According to Heatherwick, most cars and vehicles across the world are only driven 10 per cent of their life cycle— for the rest of the 90 per cent, these stay parked on roads and streets, contributing to almost 1.4 billion sqm of unused real estate. This led to the design team imagining ideas of how the car could be adjusted to transform into a “meaningful space” when not in transit.
The resulting interiors of the sinuous electric vehicle thus, have been imagined as customisable and luxurious and can be configured into multiple functional spaces, transforming Airo into a moving or stationary room, as a space to relax, a space to spend time in, even when not being driven. The seats inside can be rotated from their conventional, forward-facing driving position, to face each other, for social activities such as dining on the four-leaf table, which neatly folds away to transform the space into a lounge. A foldaway screen can also turn Airo’s interior into a gaming pod or a movie room, and post that, the contoured seats can fully recline to become a spacious double bed. Through the latest technology, the fully glazed roof becomes opaque on command, ensuring total privacy for users inside.
Stuart Wood, partner and group leader at Heatherwick Studio commented on their widely anticipated design, "Transportation and mobility are not only going through a technological revolution but also a social one. There’s a new ethically conscious generation who expect a car to do so much more than just offer transportation from one place to another; they want a device that fulfils and expands upon their functional needs and meets their values. Until now, the functionality of a car has been narrowly defined as a fuel and space-guzzling luxury that none of us can afford to continue. We conceived Airo to re-imagine the lifestyle-car-environment balance."
Adjustability and adaptability are features perpetually explored and witnessed across Heatherwick Studio's oeuvre spanning over two decades, such as the Sponge chair design whose ridge details guarantee the user does not slide off. “We have been looking at how can take our mindset from the world of furniture, into the inside of a car,” says the British designer. With the electric car, the multi-faceted studio wondered if they could mark the air moving across it—this gave birth to the striated lines and ridges running smoothly along Airo’s lower perimeter and front, giving it its characteristic, textural and almost futuristic look.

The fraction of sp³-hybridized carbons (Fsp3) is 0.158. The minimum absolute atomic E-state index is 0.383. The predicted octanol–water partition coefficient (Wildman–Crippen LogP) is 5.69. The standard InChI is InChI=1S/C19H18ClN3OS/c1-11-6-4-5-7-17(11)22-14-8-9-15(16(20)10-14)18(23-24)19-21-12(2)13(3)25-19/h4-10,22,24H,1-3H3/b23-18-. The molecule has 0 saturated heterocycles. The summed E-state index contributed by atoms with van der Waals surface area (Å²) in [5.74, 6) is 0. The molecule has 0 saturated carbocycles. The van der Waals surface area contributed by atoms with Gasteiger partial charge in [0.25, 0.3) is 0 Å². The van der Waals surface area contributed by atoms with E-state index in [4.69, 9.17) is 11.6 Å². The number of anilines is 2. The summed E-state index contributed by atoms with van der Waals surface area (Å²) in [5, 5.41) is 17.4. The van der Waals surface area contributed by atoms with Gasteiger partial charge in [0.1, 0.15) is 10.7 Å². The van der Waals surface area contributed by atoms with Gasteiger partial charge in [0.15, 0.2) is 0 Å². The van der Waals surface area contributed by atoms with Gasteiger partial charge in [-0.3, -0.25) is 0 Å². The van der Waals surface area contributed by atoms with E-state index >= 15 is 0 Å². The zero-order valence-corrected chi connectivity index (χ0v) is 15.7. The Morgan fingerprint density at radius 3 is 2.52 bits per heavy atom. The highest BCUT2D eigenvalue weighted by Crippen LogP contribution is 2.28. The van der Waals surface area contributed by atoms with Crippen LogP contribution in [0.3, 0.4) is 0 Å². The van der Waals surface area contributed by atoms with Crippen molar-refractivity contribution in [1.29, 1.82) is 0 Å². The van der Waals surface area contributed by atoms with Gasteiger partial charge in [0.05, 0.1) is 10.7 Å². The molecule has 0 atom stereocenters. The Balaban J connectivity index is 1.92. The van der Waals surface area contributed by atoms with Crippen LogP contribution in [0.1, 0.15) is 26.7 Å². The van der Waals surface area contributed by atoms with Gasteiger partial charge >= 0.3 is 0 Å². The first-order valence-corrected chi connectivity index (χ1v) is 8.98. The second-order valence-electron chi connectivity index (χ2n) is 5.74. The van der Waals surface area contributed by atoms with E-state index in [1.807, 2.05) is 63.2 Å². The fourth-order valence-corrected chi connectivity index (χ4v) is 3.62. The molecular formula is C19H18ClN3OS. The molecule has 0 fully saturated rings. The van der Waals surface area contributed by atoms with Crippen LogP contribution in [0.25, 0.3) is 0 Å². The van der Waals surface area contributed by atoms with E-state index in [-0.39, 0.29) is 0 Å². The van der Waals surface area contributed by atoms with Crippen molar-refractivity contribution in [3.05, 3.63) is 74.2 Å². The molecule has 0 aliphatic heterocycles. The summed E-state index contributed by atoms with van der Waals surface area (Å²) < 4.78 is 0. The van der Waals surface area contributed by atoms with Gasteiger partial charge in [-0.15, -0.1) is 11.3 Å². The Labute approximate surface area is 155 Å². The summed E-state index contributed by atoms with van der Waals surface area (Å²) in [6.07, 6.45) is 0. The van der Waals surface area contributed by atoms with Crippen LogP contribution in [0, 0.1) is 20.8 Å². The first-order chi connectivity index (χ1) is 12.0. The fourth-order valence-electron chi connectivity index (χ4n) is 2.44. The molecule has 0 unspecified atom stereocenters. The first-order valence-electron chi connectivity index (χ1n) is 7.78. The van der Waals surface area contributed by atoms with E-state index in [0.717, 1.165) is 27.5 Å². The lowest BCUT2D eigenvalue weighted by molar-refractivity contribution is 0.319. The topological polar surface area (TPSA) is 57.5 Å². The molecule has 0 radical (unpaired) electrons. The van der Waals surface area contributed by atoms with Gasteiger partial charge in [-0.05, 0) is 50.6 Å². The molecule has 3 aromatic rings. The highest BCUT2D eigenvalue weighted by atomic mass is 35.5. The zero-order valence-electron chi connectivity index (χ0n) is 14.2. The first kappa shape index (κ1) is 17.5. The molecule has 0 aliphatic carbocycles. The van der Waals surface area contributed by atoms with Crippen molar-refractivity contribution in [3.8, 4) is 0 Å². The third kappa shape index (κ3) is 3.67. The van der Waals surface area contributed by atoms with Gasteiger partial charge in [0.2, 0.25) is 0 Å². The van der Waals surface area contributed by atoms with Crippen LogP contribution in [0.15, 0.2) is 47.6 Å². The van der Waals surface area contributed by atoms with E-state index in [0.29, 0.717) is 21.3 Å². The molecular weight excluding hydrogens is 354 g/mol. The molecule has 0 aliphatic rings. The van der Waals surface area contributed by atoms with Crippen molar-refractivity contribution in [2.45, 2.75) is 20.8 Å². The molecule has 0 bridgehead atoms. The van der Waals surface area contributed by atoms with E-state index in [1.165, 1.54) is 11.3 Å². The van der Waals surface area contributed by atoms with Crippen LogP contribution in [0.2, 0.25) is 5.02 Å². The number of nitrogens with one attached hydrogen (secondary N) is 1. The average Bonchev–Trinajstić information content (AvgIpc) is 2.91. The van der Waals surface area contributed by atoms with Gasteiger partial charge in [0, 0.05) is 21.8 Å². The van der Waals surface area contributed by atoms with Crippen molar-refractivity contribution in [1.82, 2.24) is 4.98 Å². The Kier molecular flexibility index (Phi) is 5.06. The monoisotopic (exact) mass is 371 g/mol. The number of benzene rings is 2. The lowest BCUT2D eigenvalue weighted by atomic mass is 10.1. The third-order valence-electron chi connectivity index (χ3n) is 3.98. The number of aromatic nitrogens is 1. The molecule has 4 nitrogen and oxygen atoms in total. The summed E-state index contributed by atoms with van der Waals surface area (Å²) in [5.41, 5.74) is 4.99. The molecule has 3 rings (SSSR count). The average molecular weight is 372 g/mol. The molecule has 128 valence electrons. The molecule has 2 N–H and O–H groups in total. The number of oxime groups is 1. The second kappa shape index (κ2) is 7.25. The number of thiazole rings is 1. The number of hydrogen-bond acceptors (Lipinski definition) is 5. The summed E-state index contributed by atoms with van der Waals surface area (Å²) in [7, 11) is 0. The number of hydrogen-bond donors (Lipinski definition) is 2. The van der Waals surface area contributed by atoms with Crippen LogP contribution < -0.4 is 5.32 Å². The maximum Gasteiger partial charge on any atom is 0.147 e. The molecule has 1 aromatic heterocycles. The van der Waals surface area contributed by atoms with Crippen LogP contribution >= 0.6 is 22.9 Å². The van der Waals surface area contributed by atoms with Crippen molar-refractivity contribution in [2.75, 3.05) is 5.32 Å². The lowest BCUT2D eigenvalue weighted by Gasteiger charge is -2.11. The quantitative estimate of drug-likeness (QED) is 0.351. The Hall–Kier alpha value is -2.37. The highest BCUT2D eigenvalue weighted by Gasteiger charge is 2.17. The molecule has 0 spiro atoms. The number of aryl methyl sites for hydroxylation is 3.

The colours, tones, materials and textures employed for the industrial design were considered crucial to set the mood and atmosphere, to enable a fresh and intuitive experience for the user. Hinge doors are swapped with double ones, to lean into the most functional design, sliding so that they do not bash into anything or anyone while in usage.
"We are excited to spend the next couple of years developing this concept car into a production car that can be available for people and be a tool for people’s lives,” Heatherwick continues.
Considering the massive degrees of pollution encountered in congested urban developments, Airo’s claim of gobbling up pollution remains to be subjectively scrutinised, as well as the extent of the difference it can truly make. Despite making a strong case, the idea of the sustainable design is noble, but would it significantly contribute to filtering and lowering pollution, is a multi-layered question still unanswered. How much volume of air could it clean, seeing as how only a finite percentage can pass through the car while being driven? We cannot wait to see what lies in store for the future of sustainable mobility, which ultimately does depend on radical, problem-solving concepts and credible models such as Airo.